Classic Potato Salad

Classic Potato Salad If you have glanced at your calendar lately, you know that July 4th is right around the corner.  But really, whether you are celebrating Independence Day with family and friends, or you have a slew of pot luck dinners and barbecues to attend, potato salad always seems to make its way into the line-up!

As well it should!  With the exception of the fact that it has to be kept chilled, it is easily the most popular side with grilled food.  It practically begs to be spooned onto a paper plate.  I would like you to consider skipping the deli counter to pick up your vat-o-salad, and instead, make this!

I learned how to make potato salad from my parents and have made very few modifications to the recipe over the years.  There was no pickle in their version, but my family and I kind of love it this way, so it stays.  I was born in the 70’s so yes, my potato salad has the quintessential slices of hardboiled egg sprinkled with paprika.  The pictures on this blog show us eating it with dinner (which we did, that wasn’t staged or anything…:) but if I was bringing it as a dish to pass, I would layer egg prettily over the top and dust the whole thing with red.  And you know what?  It is usually the first thing a guest dips a spoon into.  And you know why?  Because potato salad is safe.  It is safe and expected.  Like…Smurfs.  Very safe.  It rarely contains weird ingredients, and you know that it will at least be passable.

But the thing is…you see…is that I don’t really like passable potato salad.  I have had it with hunks of onion in it that were the size of quarters, so dry it was hard to chew, and so bland I could have been eating cardboard salad and not known the difference.  Potato salad with so much pickle relish in it that it should have topped a hot dog!  And potato salad that was actually sweet!  As in, with the addition of sugar!  For shame!  We’ve all been there and I know that you know what I mean!

Good potato salad is not hard, people!  It isn’t complicated or tricky.  It has few ingredients and should be straight up, classic, and American.  If I could insert a little electronic image of a flag waving in the breeze here and a recording of me singing the National Anthem, I would.  You can vary it a little, but potato salad shouldn’t be scary; nor should you have to play ‘guess the ingredient’ when eating it.  Just simple.  Just basic.  Just good.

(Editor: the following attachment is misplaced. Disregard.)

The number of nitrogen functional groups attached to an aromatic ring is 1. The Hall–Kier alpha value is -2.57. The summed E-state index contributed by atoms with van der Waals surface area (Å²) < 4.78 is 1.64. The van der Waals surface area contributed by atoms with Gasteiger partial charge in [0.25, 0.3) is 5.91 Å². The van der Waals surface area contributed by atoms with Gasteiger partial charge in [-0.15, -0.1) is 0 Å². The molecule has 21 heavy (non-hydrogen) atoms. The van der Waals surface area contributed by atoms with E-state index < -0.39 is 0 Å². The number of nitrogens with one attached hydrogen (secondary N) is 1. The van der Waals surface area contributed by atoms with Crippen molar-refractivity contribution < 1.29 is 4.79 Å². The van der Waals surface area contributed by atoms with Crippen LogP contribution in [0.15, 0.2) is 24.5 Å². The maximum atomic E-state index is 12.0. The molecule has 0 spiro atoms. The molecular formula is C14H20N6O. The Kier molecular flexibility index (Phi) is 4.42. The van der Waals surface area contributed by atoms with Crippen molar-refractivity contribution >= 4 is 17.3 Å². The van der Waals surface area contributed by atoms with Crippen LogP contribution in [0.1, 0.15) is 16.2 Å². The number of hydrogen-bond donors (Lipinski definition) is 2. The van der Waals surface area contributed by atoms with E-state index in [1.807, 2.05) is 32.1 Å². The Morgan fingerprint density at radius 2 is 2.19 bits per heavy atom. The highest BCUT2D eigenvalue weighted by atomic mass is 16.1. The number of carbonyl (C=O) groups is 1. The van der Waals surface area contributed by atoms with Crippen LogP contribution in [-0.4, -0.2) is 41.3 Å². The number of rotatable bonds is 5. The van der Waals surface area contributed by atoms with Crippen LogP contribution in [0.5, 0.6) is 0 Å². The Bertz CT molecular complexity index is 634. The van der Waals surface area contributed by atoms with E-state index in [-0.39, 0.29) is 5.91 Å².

And I swear that if you hum ‘Hail To The Chief’ whilst whipping this up, it will taste even better.
Classic Potato SaladOne Year Ago: Baked Oatmeal
Two Years Ago: Rum Raisin Rice Pudding & Garden Salsa

Classic Potato Salad
There are a few additions that I consider acceptable when making a classic potato salad.  Finely diced sweet bell pepper, a small amount of minced onion, and/or a bit of finely diced celery.  Anything more than that and you are too far out of ‘classic’ territory and you are into something else entirely.  That is fine, just as long as you recognize it as such.  This potato salad, for example, isn’t trying to be classic but instead is putting its differences front and center.  Bottom line?  Classics are that way for a reason, but don’t be afraid to try something new.

3-4 pounds russet potatoes, peeled and cut into bite sized chunks
2 T red wine or apple cider vinegar
2 T extra virgin olive oil
salt and pepper
3/4-1 c good mayo
1 T yellow mustard
3 hardboiled eggs, diced, plus more for garnish, if desired
1 T snipped chives
1/4 c minced dill pickle

In a large saucepan, cover the potatoes with an inch of water and simmer gently until cooked through and a fork pierces easily, but the potatoes do not fall apart.  Drain them gently, splash the vinegar and olive oil evenly over the potatoes, season them with salt and pepper, stir gently, and chill.  DO NOT SKIP THIS STEP!  This is what gives all potato salad incredible flavor!  You won’t taste the vinegar and oil specifically, but it means the difference between flat, bland potatoes, and a salad that is addictively good!  Once chilled, add the rest of the ingredients, stirring carefully so as not to break up the potatoes.  If your salad seems a bit dry, add a bit more mayo, or a tiny splash of milk.  Taste for seasoning.  Garnish with sliced egg and sprinkle with paprika if desired.